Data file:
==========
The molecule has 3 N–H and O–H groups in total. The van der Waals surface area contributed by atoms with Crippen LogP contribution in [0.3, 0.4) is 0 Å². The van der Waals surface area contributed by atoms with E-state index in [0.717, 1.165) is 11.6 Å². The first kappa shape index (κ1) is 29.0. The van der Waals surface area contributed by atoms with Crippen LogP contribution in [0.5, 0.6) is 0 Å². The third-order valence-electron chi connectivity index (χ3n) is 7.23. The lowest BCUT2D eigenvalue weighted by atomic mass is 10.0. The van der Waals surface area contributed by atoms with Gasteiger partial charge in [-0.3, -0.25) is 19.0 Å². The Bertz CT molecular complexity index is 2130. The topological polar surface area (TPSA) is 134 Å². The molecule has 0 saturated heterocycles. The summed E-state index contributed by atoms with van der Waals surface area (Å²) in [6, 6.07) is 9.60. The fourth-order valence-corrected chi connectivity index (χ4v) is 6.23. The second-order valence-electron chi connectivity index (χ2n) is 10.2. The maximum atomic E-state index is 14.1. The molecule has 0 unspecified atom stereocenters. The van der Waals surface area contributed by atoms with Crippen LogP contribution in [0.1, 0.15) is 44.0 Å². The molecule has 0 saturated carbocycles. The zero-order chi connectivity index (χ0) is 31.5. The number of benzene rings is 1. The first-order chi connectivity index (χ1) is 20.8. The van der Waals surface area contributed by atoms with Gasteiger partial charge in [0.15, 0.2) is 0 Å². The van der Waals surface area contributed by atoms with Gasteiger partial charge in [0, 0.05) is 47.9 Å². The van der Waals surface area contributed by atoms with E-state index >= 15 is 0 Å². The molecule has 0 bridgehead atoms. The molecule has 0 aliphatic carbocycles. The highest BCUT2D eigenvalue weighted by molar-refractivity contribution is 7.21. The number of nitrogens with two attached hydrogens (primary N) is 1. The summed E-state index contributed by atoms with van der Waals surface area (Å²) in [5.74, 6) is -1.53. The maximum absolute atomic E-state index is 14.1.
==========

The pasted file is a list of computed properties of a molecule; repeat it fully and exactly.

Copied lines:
The molecule has 3 N–H and O–H groups in total. The van der Waals surface area contributed by atoms with Crippen LogP contribution in [0.3, 0.4) is 0 Å². The van der Waals surface area contributed by atoms with E-state index in [0.717, 1.165) is 11.6 Å². The first kappa shape index (κ1) is 29.0. The van der Waals surface area contributed by atoms with Crippen LogP contribution in [0.5, 0.6) is 0 Å². The third-order valence-electron chi connectivity index (χ3n) is 7.23. The lowest BCUT2D eigenvalue weighted by atomic mass is 10.0. The van der Waals surface area contributed by atoms with Gasteiger partial charge in [-0.3, -0.25) is 19.0 Å². The Bertz CT molecular complexity index is 2130. The topological polar surface area (TPSA) is 134 Å². The molecule has 0 saturated heterocycles. The summed E-state index contributed by atoms with van der Waals surface area (Å²) in [6, 6.07) is 9.60. The fourth-order valence-corrected chi connectivity index (χ4v) is 6.23. The second-order valence-electron chi connectivity index (χ2n) is 10.2. The maximum atomic E-state index is 14.1. The molecule has 0 unspecified atom stereocenters. The van der Waals surface area contributed by atoms with Crippen LogP contribution in [0.1, 0.15) is 44.0 Å². The molecule has 0 saturated carbocycles. The zero-order chi connectivity index (χ0) is 31.5. The number of benzene rings is 1. The first-order chi connectivity index (χ1) is 20.8. The van der Waals surface area contributed by atoms with Gasteiger partial charge in [0.15, 0.2) is 0 Å². The van der Waals surface area contributed by atoms with Gasteiger partial charge in [0, 0.05) is 47.9 Å². The van der Waals surface area contributed by atoms with E-state index >= 15 is 0 Å². The molecule has 0 bridgehead atoms. The molecule has 0 aliphatic carbocycles. The highest BCUT2D eigenvalue weighted by molar-refractivity contribution is 7.21. The number of nitrogens with two attached hydrogens (primary N) is 1. The summed E-state index contributed by atoms with van der Waals surface area (Å²) in [5.74, 6) is -1.53. The maximum absolute atomic E-state index is 14.1.